Do your shoulders slump and round when you walk, sit, or stand?
Do you get lower back or neck pain when doing twisting or rotational movements?
Have you resigned yourself to living with that nagging rotator cuff pain that flares up during workouts and in bed?
If you answered “yes” to any of those (and most people will answer yes to at least one), you may have poor thoracic spine mobility. Even if you don’t notice any of the symptoms leaping out at you, it never hurts to get more mobility, especially in the thoracic spine. And establishing good habits by actively maintaining and training mobility, as opposed to being content with what you have (even if it’s not optimum), is always a good move. Scoff at the prospect of thoracic spine mobility all you want; you still gotta have it.
Yesterday, I made a case for the necessity of good hip mobility in, well, everyone. Athletes will get faster, stronger, and more powerful. Lifters will be able to lift more weight and squat heavier without rounding the lower back. Regular folks will spare their lower back from the stress of chronic sitting and bending over to pick things up. Extensive hip mobility will improve your love life (seriously, think about it – hip thrust, range of motion!), your deadlift, your Grok squat, and your posture. If you own a set of hips, the ability to traverse their full range of motion will improve your life in many ways. They are the fulcrum upon which most activity depends. Treat them well, keep them well lubed and tuned up, and you will reap the benefits and reduce your chance of injury. That much is pretty clear by now.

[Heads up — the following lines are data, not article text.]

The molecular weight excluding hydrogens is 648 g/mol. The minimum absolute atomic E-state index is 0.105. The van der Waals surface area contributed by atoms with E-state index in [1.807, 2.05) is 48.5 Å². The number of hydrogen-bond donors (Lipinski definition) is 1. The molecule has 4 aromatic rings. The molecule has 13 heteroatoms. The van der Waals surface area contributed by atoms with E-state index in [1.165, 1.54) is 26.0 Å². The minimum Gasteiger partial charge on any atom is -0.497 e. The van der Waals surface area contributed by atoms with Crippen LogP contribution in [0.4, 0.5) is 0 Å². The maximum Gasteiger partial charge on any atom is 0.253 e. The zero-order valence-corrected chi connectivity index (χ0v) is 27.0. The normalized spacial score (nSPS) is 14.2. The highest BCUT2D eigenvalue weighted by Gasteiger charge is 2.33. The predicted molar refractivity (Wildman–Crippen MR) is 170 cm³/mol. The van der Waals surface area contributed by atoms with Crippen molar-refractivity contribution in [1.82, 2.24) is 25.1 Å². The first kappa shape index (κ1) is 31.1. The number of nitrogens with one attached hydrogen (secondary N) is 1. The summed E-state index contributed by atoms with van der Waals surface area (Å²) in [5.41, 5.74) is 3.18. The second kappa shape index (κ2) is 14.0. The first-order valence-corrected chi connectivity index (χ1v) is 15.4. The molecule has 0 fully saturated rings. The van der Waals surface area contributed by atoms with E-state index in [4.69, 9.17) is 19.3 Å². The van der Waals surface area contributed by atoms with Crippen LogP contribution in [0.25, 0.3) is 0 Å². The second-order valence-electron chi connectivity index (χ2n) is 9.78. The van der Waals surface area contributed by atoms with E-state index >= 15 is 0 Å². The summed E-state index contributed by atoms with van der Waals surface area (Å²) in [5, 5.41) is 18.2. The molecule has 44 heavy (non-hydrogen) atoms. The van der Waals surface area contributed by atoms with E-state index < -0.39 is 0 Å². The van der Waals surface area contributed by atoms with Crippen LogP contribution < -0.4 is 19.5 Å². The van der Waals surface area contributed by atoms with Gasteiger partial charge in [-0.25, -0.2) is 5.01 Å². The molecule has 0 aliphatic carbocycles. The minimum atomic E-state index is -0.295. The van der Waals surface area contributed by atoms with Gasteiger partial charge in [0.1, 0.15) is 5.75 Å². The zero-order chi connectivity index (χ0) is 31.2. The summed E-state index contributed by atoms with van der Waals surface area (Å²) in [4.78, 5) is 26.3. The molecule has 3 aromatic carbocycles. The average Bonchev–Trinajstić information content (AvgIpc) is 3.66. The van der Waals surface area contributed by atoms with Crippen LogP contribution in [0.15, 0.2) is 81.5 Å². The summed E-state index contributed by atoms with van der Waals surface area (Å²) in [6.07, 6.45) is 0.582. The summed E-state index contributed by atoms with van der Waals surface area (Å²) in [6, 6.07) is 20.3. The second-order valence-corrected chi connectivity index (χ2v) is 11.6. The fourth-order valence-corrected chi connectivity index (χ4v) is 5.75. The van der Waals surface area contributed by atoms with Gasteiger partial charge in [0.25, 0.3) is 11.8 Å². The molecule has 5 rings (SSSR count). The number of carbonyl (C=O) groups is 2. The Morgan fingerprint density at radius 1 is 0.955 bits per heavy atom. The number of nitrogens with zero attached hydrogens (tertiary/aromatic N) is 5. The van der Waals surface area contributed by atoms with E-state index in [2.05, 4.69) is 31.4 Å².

So, how do you do it? How do you get hip mobility, and how do you maintain it?
People are exceedingly mobile these days. We can jet halfway across the world at a moment’s notice, check email on our phones, hop in the car and be in another state in five hours, conduct business from anywhere, transfer schools, and shave while reading the paper on the morning commute. Social mobility, financial mobility, spatial mobility, information mobility. Mobile workforce, mobile phone, Google Mobile. Yeah, clearly, mobility is highly prized.
What about joint mobility?
Too many people discount, or even outright ignore, this crucial aspect of physical fitness. Raw strength, speed, and stamina are all important, especially to athletes or weekend warriors, but everyone of any age or fitness level needs the ability to move their limbs and joints through their full range of motion as ordained by nature. That goes for grandmothers, teens, and couch potatoes alike. Though not everyone will be picking up barbells or running sprints or long jumping, we all have to function in a three-dimensional world. We all have space and gravity with which to contend if we’re planning on enjoying and experiencing all life offers, and that’s accomplished by moving through spatiality and against gravity. To thrive in this environment, we require the full, unfettered use of our limbs, joints, and muscles. Losing the shoes is a big step; so is getting strong and fit. One of the biggest, in my opinion, is regaining and maintaining maximum joint mobility.